Pure Land foundation is proud to support the Trans-Siberian Art Festival. Founded three years ago by the world-famous violinist Vadim Repin, the annual music and arts festival holds concerts in Renin’s home town of Novosibirsk, across Siberia, in Moscow, and travels to other countries including Israel and Japan throughout the summer.
The festival has featured violinists Pinchas Zukerman and Clara Juma Khan, pianist Daniil Trifonov, cellist Mischa Maisky, and ballerina Svetlana Zakharova.
Events include performances by street musicians from different cities of Russia, Spain, and Korea, flowing into a large-scale flashmob with more than 100 Russian guitarists and cellists competing to take part. Plus a gala concert of classical music with world-class soloists Denis Matsuev, Veronica Dzhioeva and Vadim Repin himself, finishing with colorful light and pyrotechnic show.
Repin says the festival’s ambitious global reach is deliberate. “The Trans-Siberian Railway was built with one purpose: to be a bridge between East and West. We are trying to build a cultural bridge, that’s the purpose of the festival.”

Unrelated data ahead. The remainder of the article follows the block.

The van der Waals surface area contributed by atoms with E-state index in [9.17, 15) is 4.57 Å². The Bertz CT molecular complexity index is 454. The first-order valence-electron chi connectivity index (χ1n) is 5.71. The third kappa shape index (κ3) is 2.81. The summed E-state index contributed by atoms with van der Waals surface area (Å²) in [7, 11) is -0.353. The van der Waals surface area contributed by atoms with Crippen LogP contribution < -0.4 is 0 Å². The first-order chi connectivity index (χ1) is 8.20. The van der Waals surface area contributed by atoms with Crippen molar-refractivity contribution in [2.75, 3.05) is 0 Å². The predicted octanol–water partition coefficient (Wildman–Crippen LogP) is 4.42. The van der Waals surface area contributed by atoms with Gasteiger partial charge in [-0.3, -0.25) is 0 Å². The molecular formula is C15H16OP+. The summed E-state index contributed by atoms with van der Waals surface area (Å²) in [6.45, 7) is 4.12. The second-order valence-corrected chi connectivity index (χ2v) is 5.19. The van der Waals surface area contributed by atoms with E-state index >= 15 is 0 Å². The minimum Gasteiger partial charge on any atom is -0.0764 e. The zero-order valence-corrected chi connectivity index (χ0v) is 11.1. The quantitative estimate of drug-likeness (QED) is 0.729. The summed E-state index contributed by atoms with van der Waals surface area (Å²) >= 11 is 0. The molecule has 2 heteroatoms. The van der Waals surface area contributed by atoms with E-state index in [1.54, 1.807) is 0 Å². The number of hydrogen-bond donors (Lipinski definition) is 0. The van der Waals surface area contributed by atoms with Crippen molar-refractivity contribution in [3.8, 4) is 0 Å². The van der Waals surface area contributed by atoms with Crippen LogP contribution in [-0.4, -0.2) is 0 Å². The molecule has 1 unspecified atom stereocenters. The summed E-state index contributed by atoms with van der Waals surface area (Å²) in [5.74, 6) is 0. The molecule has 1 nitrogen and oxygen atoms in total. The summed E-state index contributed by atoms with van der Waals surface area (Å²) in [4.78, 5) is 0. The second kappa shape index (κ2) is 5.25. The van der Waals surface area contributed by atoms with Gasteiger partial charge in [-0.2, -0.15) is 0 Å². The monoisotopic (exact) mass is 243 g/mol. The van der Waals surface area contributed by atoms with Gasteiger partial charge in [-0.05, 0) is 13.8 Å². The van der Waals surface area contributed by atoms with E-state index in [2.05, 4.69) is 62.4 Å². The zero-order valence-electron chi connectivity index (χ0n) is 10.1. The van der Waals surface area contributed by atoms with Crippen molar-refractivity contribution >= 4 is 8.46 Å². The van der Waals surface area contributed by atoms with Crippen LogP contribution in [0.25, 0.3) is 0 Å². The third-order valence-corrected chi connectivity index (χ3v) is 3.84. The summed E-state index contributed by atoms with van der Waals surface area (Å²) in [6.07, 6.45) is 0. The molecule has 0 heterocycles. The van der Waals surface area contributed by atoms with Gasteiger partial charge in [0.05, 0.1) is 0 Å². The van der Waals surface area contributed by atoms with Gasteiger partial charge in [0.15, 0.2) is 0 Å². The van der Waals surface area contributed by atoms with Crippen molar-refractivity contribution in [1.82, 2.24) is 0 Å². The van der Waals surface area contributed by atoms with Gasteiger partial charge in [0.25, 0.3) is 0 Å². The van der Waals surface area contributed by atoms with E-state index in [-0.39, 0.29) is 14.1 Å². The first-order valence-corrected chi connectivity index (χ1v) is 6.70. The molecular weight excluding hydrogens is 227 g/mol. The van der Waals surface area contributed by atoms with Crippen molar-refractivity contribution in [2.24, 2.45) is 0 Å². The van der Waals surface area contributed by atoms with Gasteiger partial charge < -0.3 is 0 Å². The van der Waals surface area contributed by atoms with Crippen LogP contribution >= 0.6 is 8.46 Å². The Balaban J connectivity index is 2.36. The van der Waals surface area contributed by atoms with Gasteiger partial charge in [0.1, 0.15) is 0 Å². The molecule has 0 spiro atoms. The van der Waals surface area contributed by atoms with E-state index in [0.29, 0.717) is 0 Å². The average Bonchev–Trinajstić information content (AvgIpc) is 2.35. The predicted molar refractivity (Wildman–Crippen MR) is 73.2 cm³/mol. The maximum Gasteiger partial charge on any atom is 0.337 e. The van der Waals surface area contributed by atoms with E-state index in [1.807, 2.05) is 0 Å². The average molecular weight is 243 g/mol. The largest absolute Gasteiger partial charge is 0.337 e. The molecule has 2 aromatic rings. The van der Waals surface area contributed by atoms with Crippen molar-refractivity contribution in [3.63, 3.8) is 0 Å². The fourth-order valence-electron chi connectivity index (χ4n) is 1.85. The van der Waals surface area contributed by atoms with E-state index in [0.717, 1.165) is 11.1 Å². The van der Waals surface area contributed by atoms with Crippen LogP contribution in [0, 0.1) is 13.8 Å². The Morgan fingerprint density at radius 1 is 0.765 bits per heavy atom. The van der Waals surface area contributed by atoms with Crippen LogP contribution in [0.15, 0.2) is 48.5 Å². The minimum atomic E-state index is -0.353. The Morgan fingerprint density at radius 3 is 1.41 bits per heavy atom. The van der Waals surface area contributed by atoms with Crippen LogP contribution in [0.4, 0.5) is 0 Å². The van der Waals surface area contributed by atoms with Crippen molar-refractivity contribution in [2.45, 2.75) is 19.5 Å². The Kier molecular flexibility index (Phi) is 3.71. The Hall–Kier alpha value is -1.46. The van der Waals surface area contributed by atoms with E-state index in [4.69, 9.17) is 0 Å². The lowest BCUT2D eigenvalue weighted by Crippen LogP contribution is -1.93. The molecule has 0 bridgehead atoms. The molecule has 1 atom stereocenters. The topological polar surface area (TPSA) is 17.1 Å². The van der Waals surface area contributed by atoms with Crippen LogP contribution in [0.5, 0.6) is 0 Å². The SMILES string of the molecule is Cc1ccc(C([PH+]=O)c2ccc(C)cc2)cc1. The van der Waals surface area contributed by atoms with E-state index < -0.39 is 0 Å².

This year, the festival included a performance in Israel for the first time at the invitation of James Judd, chief conductor of the Israel Symphony Orchestra Rishon Lezion.
“The orchestra was ready to experiment,” says Repin, “to perform a new work called De Profundis by Lera Auerbach. Another small bridge between cultures and countries.” Of the work itself, he says: “This is a very strong, very emotional product, I think it is one of the best violin concertos written in the last decade.”
He believes that the public interest in classical music is not waning, at least not in the East. “It’s a difficult question. I can say one thing: when I play in the East the audience is younger than the West.”